Egyptology is a very old science; many ancient Greeks and Romans were “Egyptologists.” By comparison, Sumerology is relatively new. The modern world didn’t know about the Sumerians until the late 19th century. The world is still in the process of discovering the Sumerians. As a result, much of the information about the Sumerians is either contradictory or just plain wrong. Even the experts don’t always agree on it. You and I both know from personal experience the difficulty in finding reliable information on the subject. It’s hard to know who to trust when every major museum in the world includes some erroneous information about the Sumerians, even the Iraq Museum!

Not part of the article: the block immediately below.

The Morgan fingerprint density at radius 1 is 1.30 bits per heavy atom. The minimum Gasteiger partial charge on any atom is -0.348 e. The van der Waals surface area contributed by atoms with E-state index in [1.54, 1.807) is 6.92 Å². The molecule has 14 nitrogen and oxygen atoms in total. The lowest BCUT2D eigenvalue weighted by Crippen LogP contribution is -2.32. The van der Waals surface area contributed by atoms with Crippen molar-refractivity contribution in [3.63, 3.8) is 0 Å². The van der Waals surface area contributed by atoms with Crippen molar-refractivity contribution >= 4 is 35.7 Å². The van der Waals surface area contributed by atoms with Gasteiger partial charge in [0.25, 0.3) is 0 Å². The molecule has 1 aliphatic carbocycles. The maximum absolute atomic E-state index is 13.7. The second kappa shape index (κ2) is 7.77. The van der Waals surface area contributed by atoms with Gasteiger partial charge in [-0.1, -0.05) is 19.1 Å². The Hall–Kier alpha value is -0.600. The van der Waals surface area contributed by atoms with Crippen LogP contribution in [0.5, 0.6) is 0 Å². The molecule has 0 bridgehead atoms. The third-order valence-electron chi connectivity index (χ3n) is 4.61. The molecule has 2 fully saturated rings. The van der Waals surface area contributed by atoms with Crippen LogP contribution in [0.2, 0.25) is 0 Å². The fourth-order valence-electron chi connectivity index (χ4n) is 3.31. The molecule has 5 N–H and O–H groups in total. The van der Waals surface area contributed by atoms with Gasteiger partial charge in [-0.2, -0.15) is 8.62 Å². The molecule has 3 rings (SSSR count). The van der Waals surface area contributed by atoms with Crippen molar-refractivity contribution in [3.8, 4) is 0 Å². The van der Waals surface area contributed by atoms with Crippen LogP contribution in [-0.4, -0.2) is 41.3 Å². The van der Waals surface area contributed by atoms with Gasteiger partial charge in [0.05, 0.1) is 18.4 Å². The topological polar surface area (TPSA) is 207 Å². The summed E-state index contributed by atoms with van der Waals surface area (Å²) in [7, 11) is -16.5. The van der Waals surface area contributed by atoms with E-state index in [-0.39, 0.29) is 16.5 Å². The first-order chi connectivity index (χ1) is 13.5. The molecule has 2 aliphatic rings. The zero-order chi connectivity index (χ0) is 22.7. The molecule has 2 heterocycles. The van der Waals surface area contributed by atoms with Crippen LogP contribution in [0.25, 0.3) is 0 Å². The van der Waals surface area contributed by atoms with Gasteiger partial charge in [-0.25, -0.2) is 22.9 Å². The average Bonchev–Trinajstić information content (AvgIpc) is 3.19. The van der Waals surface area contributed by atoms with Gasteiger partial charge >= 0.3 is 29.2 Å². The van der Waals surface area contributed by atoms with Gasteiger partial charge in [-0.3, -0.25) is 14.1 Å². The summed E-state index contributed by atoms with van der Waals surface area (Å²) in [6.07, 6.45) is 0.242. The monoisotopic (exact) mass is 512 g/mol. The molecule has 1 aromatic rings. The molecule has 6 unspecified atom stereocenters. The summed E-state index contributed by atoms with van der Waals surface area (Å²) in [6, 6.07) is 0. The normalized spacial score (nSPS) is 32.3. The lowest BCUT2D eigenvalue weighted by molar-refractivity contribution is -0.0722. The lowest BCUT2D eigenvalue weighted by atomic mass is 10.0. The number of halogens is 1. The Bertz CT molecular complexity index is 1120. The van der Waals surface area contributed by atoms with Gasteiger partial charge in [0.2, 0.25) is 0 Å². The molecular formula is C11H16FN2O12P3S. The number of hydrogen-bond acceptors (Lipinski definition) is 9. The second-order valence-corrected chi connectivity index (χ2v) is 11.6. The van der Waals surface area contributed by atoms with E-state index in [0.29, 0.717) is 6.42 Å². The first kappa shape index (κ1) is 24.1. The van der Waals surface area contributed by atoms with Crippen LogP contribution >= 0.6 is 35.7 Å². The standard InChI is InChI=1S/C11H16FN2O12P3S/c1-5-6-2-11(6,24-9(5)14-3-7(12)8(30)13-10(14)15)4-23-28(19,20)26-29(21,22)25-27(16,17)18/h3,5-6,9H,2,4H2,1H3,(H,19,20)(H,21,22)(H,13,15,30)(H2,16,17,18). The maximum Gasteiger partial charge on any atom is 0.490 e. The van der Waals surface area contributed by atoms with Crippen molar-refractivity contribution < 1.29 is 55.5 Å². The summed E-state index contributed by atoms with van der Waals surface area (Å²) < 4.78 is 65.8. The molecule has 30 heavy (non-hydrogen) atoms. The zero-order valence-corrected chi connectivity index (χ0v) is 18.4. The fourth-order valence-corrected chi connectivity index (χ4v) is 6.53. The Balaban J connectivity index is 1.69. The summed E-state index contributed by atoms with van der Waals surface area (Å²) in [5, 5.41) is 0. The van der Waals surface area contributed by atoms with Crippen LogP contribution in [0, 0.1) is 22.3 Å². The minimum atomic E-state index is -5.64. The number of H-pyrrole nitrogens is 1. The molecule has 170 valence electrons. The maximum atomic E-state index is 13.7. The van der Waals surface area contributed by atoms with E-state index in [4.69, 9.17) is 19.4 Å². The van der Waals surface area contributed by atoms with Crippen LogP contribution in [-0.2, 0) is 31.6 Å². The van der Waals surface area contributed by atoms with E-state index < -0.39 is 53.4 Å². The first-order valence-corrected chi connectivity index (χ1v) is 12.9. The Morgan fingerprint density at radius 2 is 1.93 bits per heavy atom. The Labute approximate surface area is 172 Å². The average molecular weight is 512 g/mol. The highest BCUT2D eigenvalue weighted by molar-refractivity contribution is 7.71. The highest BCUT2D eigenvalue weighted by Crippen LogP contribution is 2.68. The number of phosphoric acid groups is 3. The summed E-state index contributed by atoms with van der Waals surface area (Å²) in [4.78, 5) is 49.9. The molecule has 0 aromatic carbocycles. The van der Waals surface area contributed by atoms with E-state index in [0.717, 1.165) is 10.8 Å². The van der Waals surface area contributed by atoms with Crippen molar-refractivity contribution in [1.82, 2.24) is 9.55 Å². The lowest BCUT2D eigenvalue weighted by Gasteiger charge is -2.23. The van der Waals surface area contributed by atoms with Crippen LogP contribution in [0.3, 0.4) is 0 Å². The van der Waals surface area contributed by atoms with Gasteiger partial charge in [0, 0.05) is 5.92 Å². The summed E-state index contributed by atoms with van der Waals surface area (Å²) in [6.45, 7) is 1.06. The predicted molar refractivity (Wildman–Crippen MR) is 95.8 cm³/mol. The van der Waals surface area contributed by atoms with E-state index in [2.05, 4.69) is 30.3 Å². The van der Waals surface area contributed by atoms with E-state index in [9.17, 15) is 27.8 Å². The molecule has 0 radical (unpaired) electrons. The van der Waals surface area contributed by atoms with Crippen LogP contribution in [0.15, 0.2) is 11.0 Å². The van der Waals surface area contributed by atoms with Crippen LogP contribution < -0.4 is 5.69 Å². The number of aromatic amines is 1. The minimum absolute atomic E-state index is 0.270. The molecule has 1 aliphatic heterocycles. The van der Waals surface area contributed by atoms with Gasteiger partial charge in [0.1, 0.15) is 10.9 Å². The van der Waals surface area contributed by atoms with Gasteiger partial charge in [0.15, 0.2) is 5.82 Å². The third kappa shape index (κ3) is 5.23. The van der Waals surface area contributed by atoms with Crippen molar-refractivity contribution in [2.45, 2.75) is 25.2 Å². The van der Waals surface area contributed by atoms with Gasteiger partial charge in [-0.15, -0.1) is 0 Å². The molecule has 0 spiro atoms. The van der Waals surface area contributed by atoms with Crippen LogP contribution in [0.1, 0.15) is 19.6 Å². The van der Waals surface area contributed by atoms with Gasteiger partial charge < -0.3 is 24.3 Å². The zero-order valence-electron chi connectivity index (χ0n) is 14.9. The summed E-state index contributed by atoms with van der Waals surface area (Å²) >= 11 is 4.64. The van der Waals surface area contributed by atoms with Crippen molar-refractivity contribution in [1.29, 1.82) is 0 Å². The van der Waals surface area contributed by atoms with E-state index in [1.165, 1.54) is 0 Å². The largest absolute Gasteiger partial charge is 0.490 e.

6. What do you think most distinguishes sumerianshakespeare.com from the other Sumerian websites?

First of all, it is the number of pictures I have on my website. The other websites have only a few, with the exception of All Mesopotamia. I realized that most people have no idea what the Sumerians looked like. We can easily imagine the ancient Greeks, Romans, and Egyptians because we’ve seen so many pictures of them, but most people have no “visual concept” of the Sumerians. By including a lot of pictures of the Sumerians, I hope to make them more familiar to the modern reader.

The face of Ur-Namma, one of Starr’s original discoveries.